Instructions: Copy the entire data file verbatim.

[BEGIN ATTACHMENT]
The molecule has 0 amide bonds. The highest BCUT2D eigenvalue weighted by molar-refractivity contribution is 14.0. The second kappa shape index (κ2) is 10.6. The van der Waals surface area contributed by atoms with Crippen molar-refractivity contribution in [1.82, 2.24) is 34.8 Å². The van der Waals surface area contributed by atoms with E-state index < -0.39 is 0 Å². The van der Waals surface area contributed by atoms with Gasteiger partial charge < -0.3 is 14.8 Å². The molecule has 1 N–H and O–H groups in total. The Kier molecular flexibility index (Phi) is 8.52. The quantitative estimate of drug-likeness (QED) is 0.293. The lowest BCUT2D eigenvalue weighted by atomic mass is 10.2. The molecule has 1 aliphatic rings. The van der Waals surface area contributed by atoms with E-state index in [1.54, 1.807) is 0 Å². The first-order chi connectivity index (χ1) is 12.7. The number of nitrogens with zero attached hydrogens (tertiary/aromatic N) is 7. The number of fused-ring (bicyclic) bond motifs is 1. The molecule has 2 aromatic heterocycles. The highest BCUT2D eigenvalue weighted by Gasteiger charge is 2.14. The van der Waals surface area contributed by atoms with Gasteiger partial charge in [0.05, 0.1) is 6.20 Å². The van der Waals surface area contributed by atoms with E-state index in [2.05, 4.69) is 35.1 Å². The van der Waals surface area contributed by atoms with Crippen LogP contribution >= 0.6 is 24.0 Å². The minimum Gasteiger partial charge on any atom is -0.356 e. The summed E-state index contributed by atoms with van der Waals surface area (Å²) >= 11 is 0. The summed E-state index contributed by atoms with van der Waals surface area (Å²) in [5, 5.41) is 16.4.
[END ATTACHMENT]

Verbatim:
The molecule has 0 amide bonds. The highest BCUT2D eigenvalue weighted by molar-refractivity contribution is 14.0. The second kappa shape index (κ2) is 10.6. The van der Waals surface area contributed by atoms with Crippen molar-refractivity contribution in [1.82, 2.24) is 34.8 Å². The van der Waals surface area contributed by atoms with E-state index < -0.39 is 0 Å². The van der Waals surface area contributed by atoms with Gasteiger partial charge < -0.3 is 14.8 Å². The molecule has 1 N–H and O–H groups in total. The Kier molecular flexibility index (Phi) is 8.52. The quantitative estimate of drug-likeness (QED) is 0.293. The lowest BCUT2D eigenvalue weighted by atomic mass is 10.2. The molecule has 1 aliphatic rings. The van der Waals surface area contributed by atoms with E-state index in [1.54, 1.807) is 0 Å². The first-order chi connectivity index (χ1) is 12.7. The number of nitrogens with zero attached hydrogens (tertiary/aromatic N) is 7. The number of fused-ring (bicyclic) bond motifs is 1. The molecule has 2 aromatic heterocycles. The highest BCUT2D eigenvalue weighted by Gasteiger charge is 2.14. The van der Waals surface area contributed by atoms with Gasteiger partial charge in [0.05, 0.1) is 6.20 Å². The van der Waals surface area contributed by atoms with E-state index in [2.05, 4.69) is 35.1 Å². The van der Waals surface area contributed by atoms with Crippen LogP contribution >= 0.6 is 24.0 Å². The minimum Gasteiger partial charge on any atom is -0.356 e. The summed E-state index contributed by atoms with van der Waals surface area (Å²) >= 11 is 0. The summed E-state index contributed by atoms with van der Waals surface area (Å²) in [5, 5.41) is 16.4.